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"Ansan-m ann di: Ayiti leve kanpe pou-w mache."

"Together we can make Haiti rise up and move forward."

–The Rt. Rev. Jean Zaché Duracin, Bishop of Haiti

With 80% of its population living in poverty, Haiti is one of the most economically challenged countries in the world. The devastating earthquake that hit Haiti on January 12, 2010, greatly worsened the development challenges in the country. Much of the country’s infrastructure was destroyed, trade was disrupted and prices rose dramatically, making it even more difficult for Haitians to support themselves and their families. Together with our partners in Haiti, we provided emergency relief in the aftermath of the quake and we continue to implement long-term development strategies to sustain Haiti’s recovery long into the future.

Episcopal Relief & Development worked with the Episcopal Diocese of Haiti’s development arm, CEDDISEC (Centre Diocésain de Developpement Intégré et de Secours), to support and strengthen its work both prior to earthquake and in the years after. In 2014, Episcopal Relief & Development partnered with IMA World Health to seek new partnerships with established NGOs in order to empower Episcopal congregations as actors of development in their communities.

After the 2010 earthquake, Episcopal Relief & Development initiated micro-credit programs to alleviate poverty, improve livelihoods and recover lost business and capital. In 2013, the Program of Credit and Savings of the Episcopal Church of Haiti (PROCREEH) was created as part of a new initiative to reinforce the autonomy of Haitian communities as leaders of their own socioeconomic development.

Episcopal Relief & Development is also working with its partners to increase access to quality education and invest in a better future for Haiti. To improve economic opportunities for young people in areas that were affected by the earthquake, we have partnered with a Haitian NGO called Haitian Youth Livelihood Initiative-IDEJEN to train young people in construction and hospitality. Together with IDEJEN, we will repair existing schools, provide the support needed to make classroom improvements, and create school committees comprised of parents, teachers and community leaders to oversee the management of school facilities in the future.

We also support the Bishop Tharp Business and Technology Institute (BTI), a two-year school in Les Cayes operating under the auspices of the Church. BTI is strengthening communities and supporting economic development through offering high-quality instruction that prepares young people to better compete in the global market.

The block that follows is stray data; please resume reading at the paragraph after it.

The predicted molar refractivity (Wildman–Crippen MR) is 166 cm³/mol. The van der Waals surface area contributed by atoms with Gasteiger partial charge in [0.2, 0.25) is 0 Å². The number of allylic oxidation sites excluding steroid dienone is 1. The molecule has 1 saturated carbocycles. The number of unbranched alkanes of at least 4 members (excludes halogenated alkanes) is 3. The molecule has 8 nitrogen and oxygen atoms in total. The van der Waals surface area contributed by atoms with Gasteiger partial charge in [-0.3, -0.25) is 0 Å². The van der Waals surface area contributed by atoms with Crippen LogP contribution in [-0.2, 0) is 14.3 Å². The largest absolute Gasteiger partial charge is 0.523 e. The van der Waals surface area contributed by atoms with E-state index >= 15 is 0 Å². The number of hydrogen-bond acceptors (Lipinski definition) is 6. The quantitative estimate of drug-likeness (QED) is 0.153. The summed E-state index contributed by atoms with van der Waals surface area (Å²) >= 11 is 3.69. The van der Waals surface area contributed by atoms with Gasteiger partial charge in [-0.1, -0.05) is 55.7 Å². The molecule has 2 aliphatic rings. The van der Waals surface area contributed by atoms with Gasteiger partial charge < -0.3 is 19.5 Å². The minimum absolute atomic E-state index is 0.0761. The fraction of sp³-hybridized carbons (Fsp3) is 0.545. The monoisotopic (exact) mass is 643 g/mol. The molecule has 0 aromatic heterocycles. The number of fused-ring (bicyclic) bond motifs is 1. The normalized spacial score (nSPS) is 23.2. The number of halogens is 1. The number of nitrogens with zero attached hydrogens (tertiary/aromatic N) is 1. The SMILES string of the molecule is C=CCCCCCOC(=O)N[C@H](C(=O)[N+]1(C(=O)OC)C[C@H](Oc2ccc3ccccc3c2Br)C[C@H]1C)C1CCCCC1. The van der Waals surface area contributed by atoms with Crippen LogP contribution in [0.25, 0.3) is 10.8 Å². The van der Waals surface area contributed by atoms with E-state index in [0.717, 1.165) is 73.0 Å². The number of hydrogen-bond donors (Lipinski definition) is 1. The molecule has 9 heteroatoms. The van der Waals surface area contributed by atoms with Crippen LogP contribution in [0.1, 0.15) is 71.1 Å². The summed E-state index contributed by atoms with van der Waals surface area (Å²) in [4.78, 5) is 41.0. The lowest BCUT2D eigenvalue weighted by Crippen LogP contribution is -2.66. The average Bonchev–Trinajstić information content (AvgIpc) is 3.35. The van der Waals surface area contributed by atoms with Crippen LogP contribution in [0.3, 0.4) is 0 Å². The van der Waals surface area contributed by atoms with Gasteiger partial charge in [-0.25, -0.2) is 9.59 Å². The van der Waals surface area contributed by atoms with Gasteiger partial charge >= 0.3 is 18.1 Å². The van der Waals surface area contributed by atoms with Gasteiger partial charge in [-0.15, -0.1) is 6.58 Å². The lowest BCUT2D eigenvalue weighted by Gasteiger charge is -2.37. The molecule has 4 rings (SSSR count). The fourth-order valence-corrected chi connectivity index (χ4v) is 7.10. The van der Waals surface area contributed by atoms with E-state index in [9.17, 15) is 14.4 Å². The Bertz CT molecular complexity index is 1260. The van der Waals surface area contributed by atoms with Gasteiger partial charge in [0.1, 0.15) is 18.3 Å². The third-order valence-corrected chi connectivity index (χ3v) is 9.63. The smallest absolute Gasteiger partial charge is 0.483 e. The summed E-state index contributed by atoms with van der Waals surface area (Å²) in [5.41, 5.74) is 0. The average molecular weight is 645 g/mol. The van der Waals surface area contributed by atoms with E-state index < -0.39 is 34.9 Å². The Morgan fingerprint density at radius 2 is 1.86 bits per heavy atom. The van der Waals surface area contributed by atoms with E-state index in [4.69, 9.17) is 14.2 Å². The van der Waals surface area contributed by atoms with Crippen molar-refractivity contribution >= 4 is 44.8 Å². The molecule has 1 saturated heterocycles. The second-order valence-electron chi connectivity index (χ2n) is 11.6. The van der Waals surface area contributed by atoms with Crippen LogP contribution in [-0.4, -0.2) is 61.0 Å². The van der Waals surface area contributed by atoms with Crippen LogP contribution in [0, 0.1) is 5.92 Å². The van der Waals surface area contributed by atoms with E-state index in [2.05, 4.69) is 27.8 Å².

In addition, we are partnering with IMA World Health to implement a project to improve students’ health and education by undertaking water, sanitation and hygiene (WASH) projects in the South, Southeast and Grand Anse departments of Haiti. Episcopal Relief & Development is also partnering with the Episcopal University of Haiti to address food security in Léogâne, which was at the epicenter of the 2010 earthquake. 

Please click on the Reports tab or map link below for more details and specific locations.


Where we work in Haiti: View a map on the InterAction website
Haiti Frequently Asked Questions

Creating Economic Opportunities and Strengthening Communities

  • Providing access to micro-credit for people who lost businesses or capital in the 2010 quake, enabling them to restart or expand their enterprises
  • Supporting education for young people in construction, hospitality and business

 Promoting Health and Fighting Disease

  • Constructing sanitation facilities at schools to provide access to flush toilets, washing stations and potable water for school canteens

Responding to Disasters and Rebuilding Communities

  • Strengthening Episcopal churches to provide leadership in development and disaster preparedness

Haiti Stories

New Homes and New Hope in Haiti

Fast Facts

Two-fifths of the population depend on agriculture, mostly subsistence farming.

Four out of five Haitians live below the poverty line and over half in extreme poverty.

The January 2010 earthquake caused $7.8 billion in damage, reducing gross domestic product (GDP) 5.4% that year.


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